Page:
I took the boys to get their haircuts Saturday morning. We let them bring their Nintendo DS games with them so they have something to do while sitting still in the chair and while waiting for their turn in the chair. This time, Calfgrit8 was the first to take the chair, and Calfgrit12 sat on the waiting couch with me.
Within a minute of the stylist starting on CG8, CG12 got up and walked over to his brother. Now, to get there, he had to navigate through two other stylists and customers and the various cords dangling about at the chair stations. He spoke something to his brother, then made his way back to our couch. I didn’t realize what he was getting up for until he was already getting in the way. And it was too late to stop him after he was sitting back down with me.
Maybe a minute later, he got up again to go to his brother. I was distracted with reading at that moment, so, again, I couldn’t stop him before he was walking through the crowd. He again spoke to his brother, said, “OK,” then came back to sit on the couch. That “OK” made me think the conversation was finished.
But another minute later, he got up yet again. This time I stopped him. “Don’t keep going through everyone. Leave CG8 alone to get his haircut.”
He showed me his DS, and said, “But we’re playing together. I need to tell him what we’re going to do next.”
“Well then stop playing together,” I suggested. “You can’t keep walking up there. CG8 needs to stay still for his haircut, and you shouldn’t walk through everyone’s business.”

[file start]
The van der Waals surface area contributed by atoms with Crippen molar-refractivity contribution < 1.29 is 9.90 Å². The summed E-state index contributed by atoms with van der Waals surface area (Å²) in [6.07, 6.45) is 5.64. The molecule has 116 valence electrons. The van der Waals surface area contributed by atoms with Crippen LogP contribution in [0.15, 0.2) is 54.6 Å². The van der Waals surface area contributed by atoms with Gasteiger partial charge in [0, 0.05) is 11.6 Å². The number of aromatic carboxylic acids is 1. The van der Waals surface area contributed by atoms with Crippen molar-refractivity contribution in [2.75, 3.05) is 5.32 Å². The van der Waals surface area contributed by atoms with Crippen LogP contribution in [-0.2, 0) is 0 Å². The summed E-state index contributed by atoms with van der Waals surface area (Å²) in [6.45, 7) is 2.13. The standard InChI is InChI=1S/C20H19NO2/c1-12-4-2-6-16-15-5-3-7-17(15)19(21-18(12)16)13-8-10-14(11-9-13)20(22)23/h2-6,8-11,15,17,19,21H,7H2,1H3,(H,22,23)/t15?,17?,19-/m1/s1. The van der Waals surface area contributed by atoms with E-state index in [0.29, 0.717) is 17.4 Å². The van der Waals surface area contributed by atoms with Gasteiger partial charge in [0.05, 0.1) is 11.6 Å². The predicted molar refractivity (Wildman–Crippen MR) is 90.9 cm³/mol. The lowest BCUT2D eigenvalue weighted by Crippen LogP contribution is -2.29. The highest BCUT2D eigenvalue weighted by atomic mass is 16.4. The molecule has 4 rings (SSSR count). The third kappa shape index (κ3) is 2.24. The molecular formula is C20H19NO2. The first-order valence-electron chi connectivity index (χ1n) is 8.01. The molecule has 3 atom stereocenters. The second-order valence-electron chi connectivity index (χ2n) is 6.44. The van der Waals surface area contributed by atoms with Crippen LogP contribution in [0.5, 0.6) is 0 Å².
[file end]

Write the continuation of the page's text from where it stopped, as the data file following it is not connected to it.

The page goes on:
He gave me some explanation why they had to talk to get their game straight. I sighed, then gave him permission to go up one more time, to finalize things. But I also gave him directions to walk around the stations so as not to get in anyone’s way.
He went around as I told him to, talked to his brother, and then started back to our couch right through the work stations. I was about to scold him for walking back through the stations, but when he was only halfway back, he turned around and went back to his brother.
I slapped my palm to my face. Oh for the love of . . . !
When he came back, I did scold him for walking back through the crowd. His defense was, “But you told me to go that way to go to CG8.” He sat down next to me again.
A minute later, he got up again. But this time I immediately stopped him. “No!” I said. “No more going through everyone’s way.”
“But I’ll walk around,” he said.
“Still no,” I said. “Just sit here.”
He again explained why he needed to talk to his brother because they were playing online together.
I sighed. “Then stop playing together.”
“But if I stop, CG8 will wonder why I’m not helping him.”
“Then quit the game.”
“If I quit it will cut off his game too.”
“Just . . . geez . . . don’t . . . oh my God!” I was at my wit’s end with this. “Just sit here. Do not get up.”
A few seconds passed and CG12 shouted to his brother, “Sorry, CG8, Dad won’t let me play!”
“Don’t shout in here,” I said, barely below yelling at him. I was flummoxed. What in the world?
CG12 sat there and eventually got back into the game — without having to communicate with his brother.
A few more minutes, and it was time to swap turns in the stylist’s chair. CG8 came and sat with me, and CG12 went and sat in the chair.
To catch the problem before it came up, I immediately informed CG8 that he wasn’t to get up and go to his brother. I was still aggravated by having to stop his brother.
He bristled at me. “You don’t have to be so hard on me. Why are you being mean?”
Sigh. I apologized for my tone. But I repeated my instruction to not get up from the couch.
“OK,” he agreed.
A few moments later . . . “CG12! Let’s change games!” he shouted across the room.
My head a’sloded and I collapsed to the floor a quiver pile of insanity.